October 6, 2017

Treating ballet dancers

Rob Footitt

Given the demands of speed and agility, ballet dancing should be considered an athletic activity. Dancers certainly require the same levels of strength, endurance, psychological readiness and aerobic capacity as high-level athletes.

As with any athletic activity, injuries are common in dancers. Whilst there are similarities between dancers and other athletes, there are also differences in training and attitude which require a slightly different approach to treating and rehabilitating a ballet dancer.

In comparison to most sports, ballet dancers tend to spend more time during the day practising and rehearsing. This time commitment can make it difficult to decide to stop dancing due to injury. Professionals also have to consider the importance of maintaining their position within their company.

Maintaining body image and technical ability can lead to stress and loss of confidence, and this in turn can lead to poor lifestyle choices such as eating habits, and the demands of training and rehearsals can reduce rest time. These factors can introduce fatigue and burnout which then increases stress.

It is also widely recognised that dancers often exhibit a higher pain threshold and tolerance of pain to non-dancers. This can lead to a poor ability to distinguish between pain due to exercise and the pain of injury.

Common contributing factors to dance injury:

Improper training

Repetitive jumping

Poor alignment of body weight

Disregarded overuse/fatigue

Faulty technique – sickling, winging, in demi pointe or en pointe

Rolling in – over pronation

Environmental – hard floors, ill-fitting shoes

Structural deformity – hallux rigidus, hallux valgus, pes planus (flat feet), pes cavus (high arch)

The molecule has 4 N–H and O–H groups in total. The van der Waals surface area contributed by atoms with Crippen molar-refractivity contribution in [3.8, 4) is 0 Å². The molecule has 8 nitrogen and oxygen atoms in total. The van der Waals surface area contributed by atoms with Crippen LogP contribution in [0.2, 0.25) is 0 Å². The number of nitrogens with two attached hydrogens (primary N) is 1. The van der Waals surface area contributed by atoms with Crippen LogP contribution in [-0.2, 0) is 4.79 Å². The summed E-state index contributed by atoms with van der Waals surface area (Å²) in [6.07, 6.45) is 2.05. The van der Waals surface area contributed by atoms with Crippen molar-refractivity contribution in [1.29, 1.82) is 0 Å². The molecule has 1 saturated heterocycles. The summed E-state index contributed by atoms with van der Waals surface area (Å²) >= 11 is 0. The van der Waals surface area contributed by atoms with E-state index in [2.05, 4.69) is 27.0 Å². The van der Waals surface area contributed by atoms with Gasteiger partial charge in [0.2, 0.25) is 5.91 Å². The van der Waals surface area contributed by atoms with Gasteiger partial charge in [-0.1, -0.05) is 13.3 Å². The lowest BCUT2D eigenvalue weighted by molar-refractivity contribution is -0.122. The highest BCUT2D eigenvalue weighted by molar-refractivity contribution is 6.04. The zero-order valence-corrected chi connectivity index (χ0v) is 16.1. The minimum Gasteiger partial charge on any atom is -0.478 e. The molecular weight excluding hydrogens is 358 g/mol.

Biomechanical imbalance – poor core strength, weak eccentric leg strength, pelvic muscle imbalance or inflexibility, tight Achilles tendon, hypermobility.

Management of injury:

Many of the above are treatable and can be managed with the correct support; however it is vital that professionals who treat dancers have an understanding of the demands of ballet dancing.

For instance, because of the intense training and dedication that dancers have to their careers, simply telling them not to dance can be unhelpful and discourage them from continuing treatment.

Instead, a physical training regime outside of their normal dance training will improve muscular strength where required and increase cardio respiratory endurance as well as aerobic and anaerobic capacity. In addition, this type of training can improve emotional wellbeing.

Dancers should be encouraged to keep to a healthy nutrition plan and ensure that they have enough rest to eliminate the effects of fatigue. This down time can also improve their physical and emotional health.

Although environmental factors such as dancing on hard floors are outside of the remit of health professionals, they can work with dancers to identify particular physical and psychological attributes, previous injuries and planned training and performance schedules. This can identify areas for improvement and reduce the risk of future injuries.


Jeffrey A Russell. Preventing dance injuries: current perspectives. J Sports Med. 2013; 4: 199–210.

Leavesley, R., and A. M. Borthwick. “Foot and lower-limb injury in ballet: dancers’ perspectives.” British Journal of Podiatry 6.3 (2003): 13-19.

Howse, A. J. G. “The young ballet dancer.” Ryan AJ, Stephens RE. Dance Medicine: A Comprehensive Guide. Chicago: Pluribus Press, Inc (1987): 107-114.

Russell, J. A. “Breaking pointe: foot and ankle injuries in dance.” Low Extrem Rev 4.1 (2012): 18-22.


Knees, Recovery and Performance, Sports therapy, Training
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